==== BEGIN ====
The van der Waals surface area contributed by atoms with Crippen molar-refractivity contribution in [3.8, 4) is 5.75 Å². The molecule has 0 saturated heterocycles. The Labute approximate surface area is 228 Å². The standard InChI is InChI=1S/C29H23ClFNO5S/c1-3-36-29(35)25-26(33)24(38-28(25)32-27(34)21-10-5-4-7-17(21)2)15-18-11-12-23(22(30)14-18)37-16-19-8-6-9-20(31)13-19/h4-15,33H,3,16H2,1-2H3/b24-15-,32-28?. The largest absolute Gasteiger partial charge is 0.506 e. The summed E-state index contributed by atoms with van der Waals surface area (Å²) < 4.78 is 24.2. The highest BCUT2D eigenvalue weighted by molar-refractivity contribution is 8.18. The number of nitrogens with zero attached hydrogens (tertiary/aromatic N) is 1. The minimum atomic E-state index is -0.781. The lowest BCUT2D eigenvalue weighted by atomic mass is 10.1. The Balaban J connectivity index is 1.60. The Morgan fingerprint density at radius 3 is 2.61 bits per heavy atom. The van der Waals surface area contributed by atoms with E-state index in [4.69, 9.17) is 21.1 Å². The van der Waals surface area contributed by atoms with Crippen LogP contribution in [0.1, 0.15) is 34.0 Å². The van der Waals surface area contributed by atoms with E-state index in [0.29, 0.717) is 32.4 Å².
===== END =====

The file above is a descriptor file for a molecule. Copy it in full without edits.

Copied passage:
The van der Waals surface area contributed by atoms with Crippen molar-refractivity contribution in [3.8, 4) is 5.75 Å². The molecule has 0 saturated heterocycles. The Labute approximate surface area is 228 Å². The standard InChI is InChI=1S/C29H23ClFNO5S/c1-3-36-29(35)25-26(33)24(38-28(25)32-27(34)21-10-5-4-7-17(21)2)15-18-11-12-23(22(30)14-18)37-16-19-8-6-9-20(31)13-19/h4-15,33H,3,16H2,1-2H3/b24-15-,32-28?. The largest absolute Gasteiger partial charge is 0.506 e. The summed E-state index contributed by atoms with van der Waals surface area (Å²) < 4.78 is 24.2. The highest BCUT2D eigenvalue weighted by molar-refractivity contribution is 8.18. The number of nitrogens with zero attached hydrogens (tertiary/aromatic N) is 1. The minimum atomic E-state index is -0.781. The lowest BCUT2D eigenvalue weighted by atomic mass is 10.1. The Balaban J connectivity index is 1.60. The Morgan fingerprint density at radius 3 is 2.61 bits per heavy atom. The van der Waals surface area contributed by atoms with E-state index in [4.69, 9.17) is 21.1 Å². The van der Waals surface area contributed by atoms with Crippen LogP contribution in [0.1, 0.15) is 34.0 Å². The van der Waals surface area contributed by atoms with E-state index in [0.29, 0.717) is 32.4 Å².